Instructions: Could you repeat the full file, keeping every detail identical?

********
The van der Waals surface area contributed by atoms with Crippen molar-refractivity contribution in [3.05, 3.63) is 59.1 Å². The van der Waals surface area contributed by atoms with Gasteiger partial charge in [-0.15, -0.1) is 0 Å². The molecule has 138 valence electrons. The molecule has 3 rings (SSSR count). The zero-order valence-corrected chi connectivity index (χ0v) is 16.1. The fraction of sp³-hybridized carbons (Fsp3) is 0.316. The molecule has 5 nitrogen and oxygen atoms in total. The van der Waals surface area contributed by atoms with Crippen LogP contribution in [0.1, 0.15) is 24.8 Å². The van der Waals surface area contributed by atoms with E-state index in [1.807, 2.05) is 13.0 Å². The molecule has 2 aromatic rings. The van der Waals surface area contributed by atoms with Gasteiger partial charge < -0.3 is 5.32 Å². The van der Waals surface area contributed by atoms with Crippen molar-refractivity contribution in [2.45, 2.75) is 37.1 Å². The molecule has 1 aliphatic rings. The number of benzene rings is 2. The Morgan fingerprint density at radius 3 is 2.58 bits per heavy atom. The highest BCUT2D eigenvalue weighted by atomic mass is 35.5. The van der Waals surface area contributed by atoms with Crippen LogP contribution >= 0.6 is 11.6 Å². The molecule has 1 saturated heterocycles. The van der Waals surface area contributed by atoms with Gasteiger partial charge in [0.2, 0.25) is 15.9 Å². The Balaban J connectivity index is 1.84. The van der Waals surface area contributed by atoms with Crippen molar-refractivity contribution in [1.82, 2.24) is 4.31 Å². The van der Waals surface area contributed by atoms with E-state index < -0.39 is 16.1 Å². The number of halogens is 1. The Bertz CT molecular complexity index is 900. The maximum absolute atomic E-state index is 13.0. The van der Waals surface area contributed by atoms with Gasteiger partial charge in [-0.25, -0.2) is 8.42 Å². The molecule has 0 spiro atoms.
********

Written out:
The van der Waals surface area contributed by atoms with Crippen molar-refractivity contribution in [3.05, 3.63) is 59.1 Å². The van der Waals surface area contributed by atoms with Gasteiger partial charge in [-0.15, -0.1) is 0 Å². The molecule has 138 valence electrons. The molecule has 3 rings (SSSR count). The zero-order valence-corrected chi connectivity index (χ0v) is 16.1. The fraction of sp³-hybridized carbons (Fsp3) is 0.316. The molecule has 5 nitrogen and oxygen atoms in total. The van der Waals surface area contributed by atoms with Crippen LogP contribution in [0.1, 0.15) is 24.8 Å². The van der Waals surface area contributed by atoms with E-state index in [1.807, 2.05) is 13.0 Å². The molecule has 2 aromatic rings. The van der Waals surface area contributed by atoms with Gasteiger partial charge < -0.3 is 5.32 Å². The van der Waals surface area contributed by atoms with Crippen molar-refractivity contribution in [2.45, 2.75) is 37.1 Å². The molecule has 1 aliphatic rings. The number of benzene rings is 2. The Morgan fingerprint density at radius 3 is 2.58 bits per heavy atom. The highest BCUT2D eigenvalue weighted by atomic mass is 35.5. The van der Waals surface area contributed by atoms with Crippen LogP contribution >= 0.6 is 11.6 Å². The molecule has 1 saturated heterocycles. The van der Waals surface area contributed by atoms with Gasteiger partial charge in [0.2, 0.25) is 15.9 Å². The Balaban J connectivity index is 1.84. The van der Waals surface area contributed by atoms with Crippen molar-refractivity contribution in [1.82, 2.24) is 4.31 Å². The van der Waals surface area contributed by atoms with E-state index < -0.39 is 16.1 Å². The number of halogens is 1. The Bertz CT molecular complexity index is 900. The maximum absolute atomic E-state index is 13.0. The van der Waals surface area contributed by atoms with Gasteiger partial charge in [-0.25, -0.2) is 8.42 Å². The molecule has 0 spiro atoms.